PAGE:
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MS1305

A Gandhara Schist Cosmetic Tray with Hippocamp, ca. 2nd – 1st century B.C./A.D.

an exquisitely detailed greenish schist cosmetic tray, divided by a "T-shape," the upper register portrays a winged Hippocamp, with the head and fore-parts of a horse, and the curled serpentine tail of a fish. The Hippocamp was the symbol of Poseidon, Greek god of the sea. whose chariot was drawn over the surface of the water by such creatures.

The lower half of the tray is sub-divided into two quadrants by sturdy walls thus creating wells for mixing ancient cosmetics. The bottom surface of the wells is decorated with braided patterns that radiate outward from the center whereas the circumference of the tray is decorated with an alternating leaf-like border pattern, On the reverse, the smooth surface is decorated with multiple incised concentric lines, the innermost echoing the leaf pattern once more. 

Stone palettes of this type, also known as "toilet trays," are found in areas of Bactria and Gandhara and usually represent Greek mythological scenes. Some of them are attributed to the Indo-Greek period in the 2nd and 1st century BC. Many are considered to be of later production, around the 1st century AD during the time of the Indo-Parthians, but thereafter, they practically disappear.  

Scholars have suggested that these trays were used to mix cosmetic products, a comparison to ancient Egyptian cosmetic palettes of a similar function. The Ancient Orient Museum in Istanbul was able to analyze the remains of substances adhering to a number of stone palettes, that turned out to be colored cosmetic powders akin to blush. A frieze discovered in Butkara shows a woman using a mirror as she puts her fingers into one of these stone palettes. These rare objects, for their number barely surpasses 150 pieces, excite the curiosity of the scholars, as they provide evident borrowings of art from various civilizations that succeeded each other in the Indian subcontinent: Greek, Scythian, Parthian besides the Indian background, or remote Roman elements.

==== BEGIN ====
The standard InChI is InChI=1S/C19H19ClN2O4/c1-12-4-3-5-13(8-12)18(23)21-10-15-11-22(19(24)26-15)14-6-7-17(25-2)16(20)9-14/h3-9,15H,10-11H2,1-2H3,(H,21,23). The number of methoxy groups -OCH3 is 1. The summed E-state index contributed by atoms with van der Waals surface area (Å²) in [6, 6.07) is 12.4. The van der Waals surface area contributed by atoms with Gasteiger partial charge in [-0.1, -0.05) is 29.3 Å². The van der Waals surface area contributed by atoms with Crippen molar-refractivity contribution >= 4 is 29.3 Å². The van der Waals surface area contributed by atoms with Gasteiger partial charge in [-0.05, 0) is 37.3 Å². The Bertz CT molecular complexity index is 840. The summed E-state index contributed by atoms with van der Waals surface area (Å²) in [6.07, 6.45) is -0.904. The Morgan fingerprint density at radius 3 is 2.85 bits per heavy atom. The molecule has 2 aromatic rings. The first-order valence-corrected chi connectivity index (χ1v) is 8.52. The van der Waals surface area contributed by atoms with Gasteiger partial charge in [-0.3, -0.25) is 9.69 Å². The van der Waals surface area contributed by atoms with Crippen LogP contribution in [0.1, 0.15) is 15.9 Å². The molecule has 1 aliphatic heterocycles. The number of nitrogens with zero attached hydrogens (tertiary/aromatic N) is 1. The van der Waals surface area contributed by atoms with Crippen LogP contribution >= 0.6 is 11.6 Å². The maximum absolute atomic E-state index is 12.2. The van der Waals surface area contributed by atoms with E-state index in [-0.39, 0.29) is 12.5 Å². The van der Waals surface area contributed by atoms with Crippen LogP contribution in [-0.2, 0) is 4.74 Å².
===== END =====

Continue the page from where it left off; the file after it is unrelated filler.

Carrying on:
Condition: Rim border is chipped in some areas, mineral deposits that do not detract, the tray is otherwise intact and in very good condition overall. 

Dimensions:Diameter: 14 cm (5.5 inches)

Provenance: Private New York collection, acquired in the 1960's.

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